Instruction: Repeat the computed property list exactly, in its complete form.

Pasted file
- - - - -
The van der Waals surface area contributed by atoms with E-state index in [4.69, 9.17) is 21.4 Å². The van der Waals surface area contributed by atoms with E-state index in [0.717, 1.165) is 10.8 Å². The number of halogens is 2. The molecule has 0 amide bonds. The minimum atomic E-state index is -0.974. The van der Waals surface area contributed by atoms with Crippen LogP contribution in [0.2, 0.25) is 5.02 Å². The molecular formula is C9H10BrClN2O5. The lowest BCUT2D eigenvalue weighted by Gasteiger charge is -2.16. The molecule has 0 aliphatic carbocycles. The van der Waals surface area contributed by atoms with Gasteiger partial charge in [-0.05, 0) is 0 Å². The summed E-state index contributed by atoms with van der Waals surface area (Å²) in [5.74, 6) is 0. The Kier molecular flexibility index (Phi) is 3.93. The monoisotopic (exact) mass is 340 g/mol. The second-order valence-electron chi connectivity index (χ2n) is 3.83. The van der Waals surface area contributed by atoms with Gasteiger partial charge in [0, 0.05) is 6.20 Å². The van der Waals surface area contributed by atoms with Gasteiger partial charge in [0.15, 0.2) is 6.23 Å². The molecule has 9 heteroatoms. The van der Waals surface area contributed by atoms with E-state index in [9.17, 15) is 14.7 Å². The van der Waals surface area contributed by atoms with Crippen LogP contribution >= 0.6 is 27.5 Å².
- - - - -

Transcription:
The van der Waals surface area contributed by atoms with E-state index in [4.69, 9.17) is 21.4 Å². The van der Waals surface area contributed by atoms with E-state index in [0.717, 1.165) is 10.8 Å². The number of halogens is 2. The molecule has 0 amide bonds. The minimum atomic E-state index is -0.974. The van der Waals surface area contributed by atoms with Crippen LogP contribution in [0.2, 0.25) is 5.02 Å². The molecular formula is C9H10BrClN2O5. The lowest BCUT2D eigenvalue weighted by Gasteiger charge is -2.16. The molecule has 0 aliphatic carbocycles. The van der Waals surface area contributed by atoms with Gasteiger partial charge in [-0.05, 0) is 0 Å². The summed E-state index contributed by atoms with van der Waals surface area (Å²) in [5.74, 6) is 0. The Kier molecular flexibility index (Phi) is 3.93. The monoisotopic (exact) mass is 340 g/mol. The second-order valence-electron chi connectivity index (χ2n) is 3.83. The van der Waals surface area contributed by atoms with Gasteiger partial charge in [0, 0.05) is 6.20 Å². The van der Waals surface area contributed by atoms with Gasteiger partial charge in [0.15, 0.2) is 6.23 Å². The molecule has 9 heteroatoms. The van der Waals surface area contributed by atoms with E-state index in [9.17, 15) is 14.7 Å². The van der Waals surface area contributed by atoms with Crippen LogP contribution >= 0.6 is 27.5 Å².